The U.S. National Oceanic and Atmospheric Administration (NOAA) has launched a new federal Ocean Exploration Advisory Board that will provide guidance to NOAA on the exploration of the oceans.
The 13 members of the Ocean Exploration Advisory Board represent government agencies, private sector leaders, academic institutions and not-for-profit institutions involved in all areas of ocean exploration, from advanced technology to citizen exploration.
“This distinguished board will advise NOAA on priority areas for exploration, investments in new technologies, and a strategic plan for greater understanding of our planet’s last frontier,” said NOAA Chief Scientist Richard W. Spinrad, Ph.D., who will serve as liaison to the board for NOAA Administrator Kathryn Sullivan, Ph.D. “I congratulate these individuals on their selection, and look forward to working with them to achieve the next generation of ocean exploration.”
Through its Office of Ocean Exploration and Research, NOAA coordinates the only federal program that systematically explores largely unexplored oceans — to address national marine environmental, economic and U.S. security priorities, to catalyze new areas of scientific inquiry, and to increase the overall knowledge and understanding of oceans.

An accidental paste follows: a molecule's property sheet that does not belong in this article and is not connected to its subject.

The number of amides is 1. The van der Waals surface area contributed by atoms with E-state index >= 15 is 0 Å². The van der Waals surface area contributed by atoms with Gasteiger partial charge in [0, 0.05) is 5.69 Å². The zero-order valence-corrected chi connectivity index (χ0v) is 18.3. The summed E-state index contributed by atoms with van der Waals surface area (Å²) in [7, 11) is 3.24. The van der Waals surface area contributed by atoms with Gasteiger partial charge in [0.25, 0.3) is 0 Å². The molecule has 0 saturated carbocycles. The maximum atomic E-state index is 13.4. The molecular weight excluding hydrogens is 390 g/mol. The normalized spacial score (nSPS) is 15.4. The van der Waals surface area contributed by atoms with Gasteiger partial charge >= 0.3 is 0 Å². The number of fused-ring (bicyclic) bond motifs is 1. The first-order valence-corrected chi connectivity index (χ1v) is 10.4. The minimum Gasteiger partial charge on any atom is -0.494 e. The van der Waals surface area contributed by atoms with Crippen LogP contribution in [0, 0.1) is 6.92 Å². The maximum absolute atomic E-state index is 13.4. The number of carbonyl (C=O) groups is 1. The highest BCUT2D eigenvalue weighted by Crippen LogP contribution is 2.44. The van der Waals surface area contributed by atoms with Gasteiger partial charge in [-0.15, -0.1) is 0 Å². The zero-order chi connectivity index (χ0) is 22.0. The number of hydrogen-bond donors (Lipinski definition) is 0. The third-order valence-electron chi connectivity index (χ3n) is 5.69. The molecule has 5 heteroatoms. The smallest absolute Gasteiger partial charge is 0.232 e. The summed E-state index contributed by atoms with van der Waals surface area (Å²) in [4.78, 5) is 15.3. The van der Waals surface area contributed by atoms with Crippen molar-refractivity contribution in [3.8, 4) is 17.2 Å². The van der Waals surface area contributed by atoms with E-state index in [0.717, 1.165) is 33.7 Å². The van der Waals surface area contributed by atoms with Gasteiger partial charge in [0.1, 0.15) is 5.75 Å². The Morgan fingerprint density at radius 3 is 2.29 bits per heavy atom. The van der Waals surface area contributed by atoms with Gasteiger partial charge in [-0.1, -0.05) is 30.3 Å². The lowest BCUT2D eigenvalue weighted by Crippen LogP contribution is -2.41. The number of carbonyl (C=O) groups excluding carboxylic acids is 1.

NOAA expects the board will reinforce the relationship between ocean exploration and NOAA’s priorities to provide information and services to make communities more resilient and to invest in global observing systems that sustain and improve the environmental intelligence upon which U.S. citizens and businesses rely.
Congress designated NOAA the coordinator of a national ocean exploration program, and mandated the creation of an Ocean Exploration Advisory Board under the Federal Advisory Committee Act. The board is expected to meet twice a year and will report directly to the NOAA administrator on matters relevant to a coordinated U.S. national program of ocean exploration and on NOAA’s own ocean exploration activities.
The Ocean Exploration Advisory Board will meet for the first time on December 2 and 3, 2014, in Washington D.C., for informational briefings about NOAA and national ocean exploration activities.